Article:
In the device of Figs. 5 to 7 instead of using discreet elements or rods I6, there is utilized a single round bar 22 into which may be cut the grooves 23 and the points 24 having the cutting edges 25. The points 24 are preferably spaced inside the exterior face of the rod 22, as are the points I8 in Fig. 2 and like Fig. 2 there is preferably no center point provided.

This tool may be utilized in the same manner as the tool utilized in Figs. 2 to 4. As a general rule it is not desirable to have a center point and where there is a central rod element, as indicated in Figs. 14, 15, this element may be cut short so that it will terminate inside of the outside points of the pyramids.

In Figs. 8 to 10 there is provided a central spacer element 26 having grooves 21 which receive the rods 28, said rods being pointed, as indicated at 29 and being provided with the cutting edges 30.

The central spacer element, as shown as also being provided with the point 31 having the cutting edges 32, but if desired, such spacer 26 may be cut short so that said point 3| does not project beyond the smooth shanks of the elements 28.

Generally where a center point element is utilized such as indicated in Fig. 8 or as such as also indicated in Figs. 14 and 15, this element may be of softer material so as to wear out more rapidly than the outside pointed elements.

In any case, however, it has been found most preferable in utilizing tools of the character so far described to have the points at all times at the same height so that they will all cut simultaneously and after from 10 to 20 or holes the points may be resharpened, if desired, so that they will be all again at the same height.

Where the'component elements 35 are of small diameter, as indicated at Fig. 11, they may be twisted as indicated at 36 so as to offer maximum strength and reinforcement when the drill is rotated in the direction as indicated at 31.

Of course other numbers, arrangements and diameters of elements may be used and the solid element, as indicated in Figs. 5 to 6 may be made with varying number of points, but for most practical purposes the three-point device, as shown in Figs. 2 and 5, has been found to be most desirable. Although the component elements l8, [6, I6 and I6 may be of other than circular cross section, but preferably the outside edges of the grooves 20, 20', 20 and 20 are at all times smoothed or rounded.

The device as shown may be utilized for cutting a large number of holes through tile and similar ceramic materials and even through marble or stone with maximum speed. The excessive labor and the necessity of tempered tools has been eliminated.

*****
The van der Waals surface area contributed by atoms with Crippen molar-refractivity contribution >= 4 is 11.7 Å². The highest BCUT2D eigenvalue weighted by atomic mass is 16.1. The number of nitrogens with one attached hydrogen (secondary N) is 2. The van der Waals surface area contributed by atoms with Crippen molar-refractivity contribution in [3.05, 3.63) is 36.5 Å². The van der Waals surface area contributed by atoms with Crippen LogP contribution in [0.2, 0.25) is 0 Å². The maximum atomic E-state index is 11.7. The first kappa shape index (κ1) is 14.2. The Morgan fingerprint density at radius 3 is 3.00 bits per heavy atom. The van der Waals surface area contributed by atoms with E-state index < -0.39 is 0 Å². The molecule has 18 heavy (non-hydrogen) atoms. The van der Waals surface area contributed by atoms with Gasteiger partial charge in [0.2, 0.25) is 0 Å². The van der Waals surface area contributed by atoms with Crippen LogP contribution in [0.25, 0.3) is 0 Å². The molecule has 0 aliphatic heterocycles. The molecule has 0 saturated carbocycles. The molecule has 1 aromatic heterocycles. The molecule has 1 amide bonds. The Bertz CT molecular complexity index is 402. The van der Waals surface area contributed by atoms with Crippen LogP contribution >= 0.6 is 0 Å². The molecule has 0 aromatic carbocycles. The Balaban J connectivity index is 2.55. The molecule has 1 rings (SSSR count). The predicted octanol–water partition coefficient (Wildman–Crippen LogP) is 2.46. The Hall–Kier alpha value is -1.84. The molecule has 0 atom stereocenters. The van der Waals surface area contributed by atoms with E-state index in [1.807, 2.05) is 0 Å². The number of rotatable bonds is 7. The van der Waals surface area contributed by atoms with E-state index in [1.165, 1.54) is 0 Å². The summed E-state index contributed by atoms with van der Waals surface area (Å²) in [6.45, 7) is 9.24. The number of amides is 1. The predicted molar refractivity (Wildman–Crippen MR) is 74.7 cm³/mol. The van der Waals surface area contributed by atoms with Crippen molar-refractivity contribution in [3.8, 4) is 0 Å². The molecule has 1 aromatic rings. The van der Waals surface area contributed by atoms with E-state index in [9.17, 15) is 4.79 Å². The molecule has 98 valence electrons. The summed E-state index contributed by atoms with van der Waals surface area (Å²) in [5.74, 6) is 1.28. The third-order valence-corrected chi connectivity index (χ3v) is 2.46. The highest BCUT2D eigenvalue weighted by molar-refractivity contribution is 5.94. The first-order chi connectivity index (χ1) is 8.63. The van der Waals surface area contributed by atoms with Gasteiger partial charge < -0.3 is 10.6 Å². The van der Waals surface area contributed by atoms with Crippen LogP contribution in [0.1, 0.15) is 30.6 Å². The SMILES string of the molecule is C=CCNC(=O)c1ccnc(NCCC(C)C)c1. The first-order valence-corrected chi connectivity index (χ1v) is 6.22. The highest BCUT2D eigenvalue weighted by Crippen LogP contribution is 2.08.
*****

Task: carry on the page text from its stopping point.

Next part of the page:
Although not desired, in some instances the cutting edges or surfaces of the tool may be surface or case hardened.

When used, the drill of the present invention may be rotated at a slow speed of the order of 60 to 86 revolutions per minute as compared to the normal speed of high speed machine drill of about 700 revolutions per minute.

Depending upon the character of the material which is being drilled, the tool may be used for a longer or shorter period, and in either case, the tool may be so inexpensively manufactured that it is susceptible to frequent replacement with a minimum of expense.

The tool may be utilized efiiciently for short periods of time and then discarded for replacement by another identical tool at minimum expense, or it may be constructed for utility over relatively long periods of time, also at minimum expense, and in either case the job may be completed much more quickly by the present tool than with tempered tools of the character previously described.

Even where the tool is considered a temporary device it has many advantages over the old type of tools because of the speed of drilling, lack of expense, and great saving of labor.

Many other changes could be affected in the particular features of drilling tool designed, and in methods of operation set forth, and in specific details thereof, without substantially departing from the invention intended to be defined in the claims, the specific description herein merely serving to illustrate certain elements by which, in one embodiment, the spirit of the invention may be elfectuated.

What is claimed is:

l. A drilling device for tile and similar materials having an elongated shank and a plurality of spaced cutting points, said device being formed of a relatively soft, substantially untempered metal and said shank being provided with a plurality of longitudinal grooves with rounded edges to remove the ground material from the points and said points being formed of sharp sided pyramids terminating in a common plane transverse to the axis of the device, the space centrally located between said points being blocked off so as not to receive the ground material from the points.